In recent news, Ferrari decided to take themselves a bit too seriously and decided to send Deadmau5 a cease and desist letter to remove the vinyl wrap and custom badging from his personally owned Ferrari 458 Spyder. While the Nyan Cat inspired Ferrari 458 is not to every one’s liking, this particular car has been getting a lot of press when Ferrari Corporate decided to get involved by telling a customer what they are or not allowed to do to their car.
While this may come as a dick move from Ferrari, it is still legal for them to request it not because of the wrap on the car but rather because of the badging being removed and replaced. De-badging a car is frowned upon but re-badging it with a different logo is a trademark infringement. This is Ferrari’s issue with Purrari, the infamous 458 spider that now is back to its original state as the famous DJ complied.
I wonder if the jackass lawyer at @FerrariUSA who sent us a “cease and desist” letter over the purrari is un-butthurt now that I unwrapped.
— deadmau5 (@deadmau5) August 27, 2014
The real question remains… Was this the right business move for Ferrari? While Ferrari was within its legal right to request Deadmau5 to restore the car to its originally trademarked state, it was perhaps one of the worst decisions it could ever make, especially with the ever growing popularity the 458 has gained with a younger audience as Ferrari once intended and wanted. What Ferrari did was protect its image for its older clientele who perhaps saw that as diminishing of their investment into the brand. What Ferrari seems to have forgotten is that the younger crowds paying attention and considering Ferrari’s today are tomorrow’s buyers and a move like that simply comes across as very uncool. While many will forget and many will never even have heard of this incident, this is the exact reason that Lamborghini gains market share over Ferrari and constantly puts out better numbers year after year.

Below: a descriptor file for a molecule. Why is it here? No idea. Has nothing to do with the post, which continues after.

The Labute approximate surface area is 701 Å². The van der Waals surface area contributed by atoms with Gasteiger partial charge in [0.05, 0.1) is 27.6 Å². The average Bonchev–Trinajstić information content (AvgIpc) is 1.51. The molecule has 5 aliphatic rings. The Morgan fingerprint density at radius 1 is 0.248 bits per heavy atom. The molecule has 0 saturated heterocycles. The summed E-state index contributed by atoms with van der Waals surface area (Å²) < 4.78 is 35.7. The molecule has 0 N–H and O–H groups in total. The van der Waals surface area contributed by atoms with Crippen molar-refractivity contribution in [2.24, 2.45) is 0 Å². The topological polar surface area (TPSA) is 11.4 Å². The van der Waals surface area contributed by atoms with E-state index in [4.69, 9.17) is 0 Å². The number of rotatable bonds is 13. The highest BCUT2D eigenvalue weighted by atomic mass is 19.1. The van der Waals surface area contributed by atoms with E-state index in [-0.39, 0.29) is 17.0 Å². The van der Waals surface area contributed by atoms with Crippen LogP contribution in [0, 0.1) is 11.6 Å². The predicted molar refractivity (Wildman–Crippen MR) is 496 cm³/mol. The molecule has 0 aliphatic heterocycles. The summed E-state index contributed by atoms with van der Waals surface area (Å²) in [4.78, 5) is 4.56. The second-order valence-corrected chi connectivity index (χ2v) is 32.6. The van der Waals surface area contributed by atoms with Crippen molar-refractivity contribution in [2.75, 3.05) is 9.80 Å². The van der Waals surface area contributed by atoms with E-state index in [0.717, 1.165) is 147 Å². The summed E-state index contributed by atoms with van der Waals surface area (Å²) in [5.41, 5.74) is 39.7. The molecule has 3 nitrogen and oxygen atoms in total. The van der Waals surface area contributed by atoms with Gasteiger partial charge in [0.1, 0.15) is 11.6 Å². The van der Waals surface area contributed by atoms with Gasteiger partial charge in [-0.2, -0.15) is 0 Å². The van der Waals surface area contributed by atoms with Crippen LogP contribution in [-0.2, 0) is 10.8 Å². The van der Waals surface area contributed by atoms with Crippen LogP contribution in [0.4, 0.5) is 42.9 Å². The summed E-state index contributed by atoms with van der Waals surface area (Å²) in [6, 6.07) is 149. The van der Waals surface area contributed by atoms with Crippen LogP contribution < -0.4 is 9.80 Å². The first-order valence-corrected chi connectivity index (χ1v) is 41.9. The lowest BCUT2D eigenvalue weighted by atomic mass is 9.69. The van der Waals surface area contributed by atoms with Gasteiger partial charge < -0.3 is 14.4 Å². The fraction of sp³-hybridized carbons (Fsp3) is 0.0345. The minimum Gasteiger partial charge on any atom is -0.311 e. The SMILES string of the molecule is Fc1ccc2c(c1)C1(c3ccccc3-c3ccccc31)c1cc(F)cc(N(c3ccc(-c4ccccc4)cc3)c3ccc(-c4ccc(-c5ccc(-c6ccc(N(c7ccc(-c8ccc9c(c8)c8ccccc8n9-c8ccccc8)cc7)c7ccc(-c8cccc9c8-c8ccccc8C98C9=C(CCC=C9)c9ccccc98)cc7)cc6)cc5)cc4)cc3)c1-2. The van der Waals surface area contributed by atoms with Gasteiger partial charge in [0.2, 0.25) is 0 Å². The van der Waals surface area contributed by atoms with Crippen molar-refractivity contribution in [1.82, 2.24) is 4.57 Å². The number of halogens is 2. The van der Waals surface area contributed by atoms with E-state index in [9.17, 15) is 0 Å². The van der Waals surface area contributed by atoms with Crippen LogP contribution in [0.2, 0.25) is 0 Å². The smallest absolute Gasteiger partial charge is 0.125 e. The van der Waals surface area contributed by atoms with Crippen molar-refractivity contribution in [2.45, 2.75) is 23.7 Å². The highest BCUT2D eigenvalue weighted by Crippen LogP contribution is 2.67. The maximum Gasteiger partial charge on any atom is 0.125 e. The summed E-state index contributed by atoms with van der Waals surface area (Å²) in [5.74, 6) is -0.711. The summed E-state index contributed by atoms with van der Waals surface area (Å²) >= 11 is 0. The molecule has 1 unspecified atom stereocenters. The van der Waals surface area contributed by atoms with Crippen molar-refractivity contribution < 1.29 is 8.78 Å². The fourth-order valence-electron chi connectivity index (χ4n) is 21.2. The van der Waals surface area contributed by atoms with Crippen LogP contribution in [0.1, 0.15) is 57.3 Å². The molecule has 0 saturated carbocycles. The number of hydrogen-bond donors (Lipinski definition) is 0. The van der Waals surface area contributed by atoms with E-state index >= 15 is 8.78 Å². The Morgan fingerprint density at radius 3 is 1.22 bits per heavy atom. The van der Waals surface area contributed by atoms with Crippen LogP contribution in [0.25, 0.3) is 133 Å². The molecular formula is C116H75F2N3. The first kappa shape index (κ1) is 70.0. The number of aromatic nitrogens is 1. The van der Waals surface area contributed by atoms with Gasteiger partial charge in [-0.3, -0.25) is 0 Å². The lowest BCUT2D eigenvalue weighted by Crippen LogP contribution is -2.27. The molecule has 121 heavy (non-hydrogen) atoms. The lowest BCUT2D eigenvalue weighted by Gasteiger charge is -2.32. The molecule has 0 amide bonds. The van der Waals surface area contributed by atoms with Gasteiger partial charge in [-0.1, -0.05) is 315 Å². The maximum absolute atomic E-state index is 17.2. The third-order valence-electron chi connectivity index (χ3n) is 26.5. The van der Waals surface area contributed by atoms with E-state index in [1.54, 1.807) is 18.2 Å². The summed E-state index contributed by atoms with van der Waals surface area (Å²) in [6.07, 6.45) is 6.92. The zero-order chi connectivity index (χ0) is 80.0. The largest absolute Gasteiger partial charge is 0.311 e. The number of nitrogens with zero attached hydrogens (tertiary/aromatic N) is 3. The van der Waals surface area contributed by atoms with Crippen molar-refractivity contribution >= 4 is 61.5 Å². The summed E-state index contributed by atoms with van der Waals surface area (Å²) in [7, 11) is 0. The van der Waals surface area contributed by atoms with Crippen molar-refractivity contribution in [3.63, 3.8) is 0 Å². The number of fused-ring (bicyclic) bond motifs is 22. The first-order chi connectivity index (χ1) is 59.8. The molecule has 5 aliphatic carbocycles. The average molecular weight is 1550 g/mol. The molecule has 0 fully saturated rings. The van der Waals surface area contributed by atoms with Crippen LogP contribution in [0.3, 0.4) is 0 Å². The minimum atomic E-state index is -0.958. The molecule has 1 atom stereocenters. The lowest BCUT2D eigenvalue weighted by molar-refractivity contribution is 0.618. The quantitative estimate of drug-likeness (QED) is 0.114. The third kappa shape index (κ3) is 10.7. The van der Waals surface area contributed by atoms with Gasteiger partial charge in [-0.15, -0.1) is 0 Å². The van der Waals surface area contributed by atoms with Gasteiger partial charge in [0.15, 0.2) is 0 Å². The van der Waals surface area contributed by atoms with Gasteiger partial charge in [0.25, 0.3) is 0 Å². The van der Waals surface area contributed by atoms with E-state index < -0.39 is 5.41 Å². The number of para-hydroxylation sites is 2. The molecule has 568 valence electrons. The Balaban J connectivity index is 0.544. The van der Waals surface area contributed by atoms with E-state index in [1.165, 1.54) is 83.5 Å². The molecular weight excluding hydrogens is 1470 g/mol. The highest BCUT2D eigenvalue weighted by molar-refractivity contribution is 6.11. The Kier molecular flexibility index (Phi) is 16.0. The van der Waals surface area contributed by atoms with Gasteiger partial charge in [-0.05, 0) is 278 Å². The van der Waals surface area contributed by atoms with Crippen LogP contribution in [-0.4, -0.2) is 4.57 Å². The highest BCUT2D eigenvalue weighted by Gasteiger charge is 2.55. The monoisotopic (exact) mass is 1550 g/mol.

Another interesting phenomenon is that another car manufacturer saw Ferrari’s mistake as a perfect opportunity to gain popularity and brand exposure worldwide with a mere $100,000 supercar. The mighty underdog Nissan, who has desperately been trying to enter the exotic car market with its GTR, has sent Deadmau5 a tweet very hard to refuse. A GTR already wrapped and badged like his old Ferrari 458 Spyder.
Hey @deadmau5, heard what happened to your car. Good news? We found a replacement, ready right meow. #GTR pic.twitter.com/c6NRmOr3Nv — Nissan (@Nissan) September 3, 2014
This small move by Nissan will not only get headlines everywhere but will also put the GTR from a branding standpoint as valid replacement to the 458. While both cars are completely different and both marvel of performance engineering, what Nissan has done is place itself in the media as a direct performance competitor to the 458, and that alone is easily worth a $100,000.
While you may think the GTR is ahead of the 458 in terms of performance, the public eye and common non enthusiasts are not as educated as the rest of the world, and now will have to second look at Nissan to understand why that just happened.
This leads me to my last point about the importance of branding and how one company’s mistake can become a golden opportunity for another. While Ferrari can say all it wants about protecting its brand and value, it will also realize over time that no one likes a brand that takes itself too seriously, especially not in the lifestyle industry.
Owning a Ferrari is an accomplishment that should be allowed to be enjoyed in any way the driver decides to. While I would have agreed with Ferrari if the replacement badge on Purrari was that of a competitor but it was a cat, and clearly in good fun. In the end, Deadmau5 has moved onto a McLaren 650S which has already been under the knife with his design tweaks.
Way to go Nissan, and perhaps lesson learned for Ferrari. What do you think? Good or bad move on Ferrari’s part?